1. 4 x DC motor controllers - direction + speed (or can be used as 2 x stepper motor)
  2. servo sensor head - controlling an infra-red distance sensor (went for this rather than US as there is no process load), could replace with light sensors.
  3. line following sensors - 3 sensor array i.e. left, middle, right detection
  4. wheel encoders - to 'measure' distance travelled / wheel rotations

The Arduino acts as an I2C slave, Mbit/Rpi sends command across this 2 wire bus:

An advantage of this system is that if you need more motor controllers / sensors etc, you can double up on this PCB i.e. give each Arduino board a different I2C slave address.

Version 3.2 : Base PCB

Prototype worked, but as figure 5 shows, a bit of a balancing act. The new base board: interface_board_v2, uses the same voltage regulators, but moves the PWM, GPIO and ADC functionality into the Arduino. Additional functionality has also been added to support a wider range of topics and exercises. The first of these are wheel encoders, primarily aimed at measuring distance travelled, but could also be used as feedback for speed control, very low resolution, only 15 pulses per revolution. 3D printed in white plastic (encoder.stl). These sensors use an infra-red LED and photo-transistor module (OPB608: IR_TX_RX_Module.pdf), detecting changes in reflected light from the drive wheel encoder disk, as shown in figure 6. These fluctuations can be quite small, shown in figure 7, also looks like either the wheel is not square or picking up some mains hmm. Therefore, to convert this analogue signal in a digit representation a comparator circuit is used, its output is passed through two Schmitt-triggers and a low pass filter to remove any noise, as these signals will be used to drive the external IRQ pin on the Arduino.

Figure 6 : wheel encoder disk

Figure 7 : Sensor signal

Figure 8 : comparator + filter circuit

Battery low level detection is implemented using another comparator circuit, its input signal sourced from a potential divider connected across the battery pack. This output is used to drive a LED and can be read by the microBit via an I2C GPIO expander. There is also a spare comparator on connector X8, this input can be accessed using the GPIO expander (intention was to use this for a rear analogue distance sensor). The remaining six I/O lines are used to read the bumper switches, connector X3. Line following sensors (same sensor as wheel encoders), light sensors (LDR) and the infra-red distance sensor (GP2Y0A21YK: GP2Y0A21YK.pdf) all connect directly to the Arduino's ADC inputs, connectors X9, X12, X13, X17 and X18.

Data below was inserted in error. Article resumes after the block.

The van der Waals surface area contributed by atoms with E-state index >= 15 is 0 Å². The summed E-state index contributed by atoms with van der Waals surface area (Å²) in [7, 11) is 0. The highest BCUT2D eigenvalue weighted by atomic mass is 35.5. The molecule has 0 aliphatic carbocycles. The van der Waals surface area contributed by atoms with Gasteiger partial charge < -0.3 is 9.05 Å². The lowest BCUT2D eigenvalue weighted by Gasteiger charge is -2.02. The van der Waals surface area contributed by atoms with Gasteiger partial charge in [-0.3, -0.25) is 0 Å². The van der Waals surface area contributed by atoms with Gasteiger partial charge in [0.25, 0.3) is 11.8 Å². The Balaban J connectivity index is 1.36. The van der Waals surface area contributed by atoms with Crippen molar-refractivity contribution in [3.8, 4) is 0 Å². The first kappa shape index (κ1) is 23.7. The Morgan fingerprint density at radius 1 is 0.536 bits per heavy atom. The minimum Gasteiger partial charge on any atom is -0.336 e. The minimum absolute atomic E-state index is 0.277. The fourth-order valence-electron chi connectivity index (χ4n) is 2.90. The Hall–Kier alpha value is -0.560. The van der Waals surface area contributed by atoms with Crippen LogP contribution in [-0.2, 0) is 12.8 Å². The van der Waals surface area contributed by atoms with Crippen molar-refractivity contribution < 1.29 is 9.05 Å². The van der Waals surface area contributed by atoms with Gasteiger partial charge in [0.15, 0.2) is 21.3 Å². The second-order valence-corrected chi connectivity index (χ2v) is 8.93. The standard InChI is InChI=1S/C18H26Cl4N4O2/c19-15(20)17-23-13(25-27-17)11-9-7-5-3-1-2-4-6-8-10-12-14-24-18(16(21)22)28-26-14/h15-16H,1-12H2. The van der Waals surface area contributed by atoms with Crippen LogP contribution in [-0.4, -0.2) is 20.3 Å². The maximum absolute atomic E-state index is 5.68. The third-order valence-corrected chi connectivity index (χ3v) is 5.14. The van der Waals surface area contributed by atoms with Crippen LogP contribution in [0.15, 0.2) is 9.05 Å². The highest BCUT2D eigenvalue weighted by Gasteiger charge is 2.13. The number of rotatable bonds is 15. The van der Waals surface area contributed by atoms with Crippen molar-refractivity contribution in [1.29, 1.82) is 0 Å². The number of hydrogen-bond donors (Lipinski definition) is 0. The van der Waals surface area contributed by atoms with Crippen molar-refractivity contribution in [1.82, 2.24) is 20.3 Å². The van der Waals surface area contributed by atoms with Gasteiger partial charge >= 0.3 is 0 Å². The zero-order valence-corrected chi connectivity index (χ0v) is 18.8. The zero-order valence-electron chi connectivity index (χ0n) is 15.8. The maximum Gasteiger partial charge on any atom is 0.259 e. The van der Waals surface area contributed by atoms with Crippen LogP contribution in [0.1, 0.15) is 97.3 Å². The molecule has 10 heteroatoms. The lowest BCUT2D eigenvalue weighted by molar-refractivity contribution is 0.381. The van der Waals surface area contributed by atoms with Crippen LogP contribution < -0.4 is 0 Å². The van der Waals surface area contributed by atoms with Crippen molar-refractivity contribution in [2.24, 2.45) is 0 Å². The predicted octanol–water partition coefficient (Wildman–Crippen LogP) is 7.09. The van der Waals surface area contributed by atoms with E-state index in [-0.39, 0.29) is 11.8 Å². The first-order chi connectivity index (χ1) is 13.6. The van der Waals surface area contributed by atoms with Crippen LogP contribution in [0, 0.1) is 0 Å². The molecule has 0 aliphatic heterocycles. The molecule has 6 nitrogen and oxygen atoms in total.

Figure 9 : battery level detector

Figure 10 : I2C GPIO expander + interface connectors

Connector X15 can be used as either a RS232 serial port, or for an ultrasonic distance sensor. Lastly connector X16 is the servo motor connector, the servo supply voltage can be selected using jumper J1 i.e. either +5V from the regulator or the input battery voltage. The full schematic and PCB layouts are show in figures 11 & 12

Figure 11 : interface_board_v2 schematic

Figure 12 : Interface board PCB layout v2

Version 3.2 : Chassis

The chassis for the new PCB shown in figure 12 is based on a simple skeleton of 3D printed elements, shown in figure 13 (grey rectangle is the interface PCB). For this particular implementation decided to use a 7.2V battery pack i.e. 6 x AA, this does increase the robot's weight, but removes the need for a boost converter. However, as the boost converter board used in version 2 of this is robot quite small, could replace this with a 4 x AA box and still have room under the robot for the converter PCB. The robot uses a 'tricycle' style wheel configuration, using a ping-pong ball as the front caster wheel i.e. rear differential drive. This keeps the weight/centre of gravity over the drive wheels and allows space for line following sensor array at the front of the robot.

Figure 13 : 3D model (green=motor, red=battery box, blue= servo, grey=interface pcb, yellow=microbit)

Figure 14 : chassis

Been a little while, but finished the initial prototype as shown in figure 15, went for a Pi zero W for initial testing, also allows me to easily add a camera and control the robot using an old PS3 controller over Bluetooth (and stream the video back a PC). The only negative is that the weight of the batteries does cause the ping-pong ball to move a little in its enclosure, this needs to be re-enforced.

Figure 15 : chassis